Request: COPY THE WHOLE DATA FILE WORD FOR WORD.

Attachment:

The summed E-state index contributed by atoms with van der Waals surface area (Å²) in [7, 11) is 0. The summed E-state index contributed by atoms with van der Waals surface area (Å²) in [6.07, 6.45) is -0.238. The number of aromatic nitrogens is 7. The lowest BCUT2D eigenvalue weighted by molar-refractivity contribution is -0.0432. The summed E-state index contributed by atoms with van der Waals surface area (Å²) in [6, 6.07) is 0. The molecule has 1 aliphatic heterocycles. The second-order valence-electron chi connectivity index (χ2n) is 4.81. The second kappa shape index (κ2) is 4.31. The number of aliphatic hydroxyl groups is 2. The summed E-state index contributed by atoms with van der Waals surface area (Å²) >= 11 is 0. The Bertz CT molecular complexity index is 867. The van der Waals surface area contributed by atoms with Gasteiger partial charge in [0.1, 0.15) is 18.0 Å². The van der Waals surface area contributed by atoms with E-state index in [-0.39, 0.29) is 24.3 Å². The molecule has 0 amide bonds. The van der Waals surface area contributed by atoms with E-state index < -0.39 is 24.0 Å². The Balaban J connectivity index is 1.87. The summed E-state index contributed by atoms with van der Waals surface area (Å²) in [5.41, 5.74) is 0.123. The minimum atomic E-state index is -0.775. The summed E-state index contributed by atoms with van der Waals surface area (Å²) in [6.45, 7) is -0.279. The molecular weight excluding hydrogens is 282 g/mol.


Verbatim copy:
The summed E-state index contributed by atoms with van der Waals surface area (Å²) in [7, 11) is 0. The summed E-state index contributed by atoms with van der Waals surface area (Å²) in [6.07, 6.45) is -0.238. The number of aromatic nitrogens is 7. The lowest BCUT2D eigenvalue weighted by molar-refractivity contribution is -0.0432. The summed E-state index contributed by atoms with van der Waals surface area (Å²) in [6, 6.07) is 0. The molecule has 1 aliphatic heterocycles. The second-order valence-electron chi connectivity index (χ2n) is 4.81. The second kappa shape index (κ2) is 4.31. The number of aliphatic hydroxyl groups is 2. The summed E-state index contributed by atoms with van der Waals surface area (Å²) >= 11 is 0. The Bertz CT molecular complexity index is 867. The van der Waals surface area contributed by atoms with Gasteiger partial charge in [0.1, 0.15) is 18.0 Å². The van der Waals surface area contributed by atoms with E-state index in [-0.39, 0.29) is 24.3 Å². The molecule has 0 amide bonds. The van der Waals surface area contributed by atoms with E-state index < -0.39 is 24.0 Å². The Balaban J connectivity index is 1.87. The summed E-state index contributed by atoms with van der Waals surface area (Å²) in [5.41, 5.74) is 0.123. The minimum atomic E-state index is -0.775. The summed E-state index contributed by atoms with van der Waals surface area (Å²) in [6.45, 7) is -0.279. The molecular weight excluding hydrogens is 282 g/mol.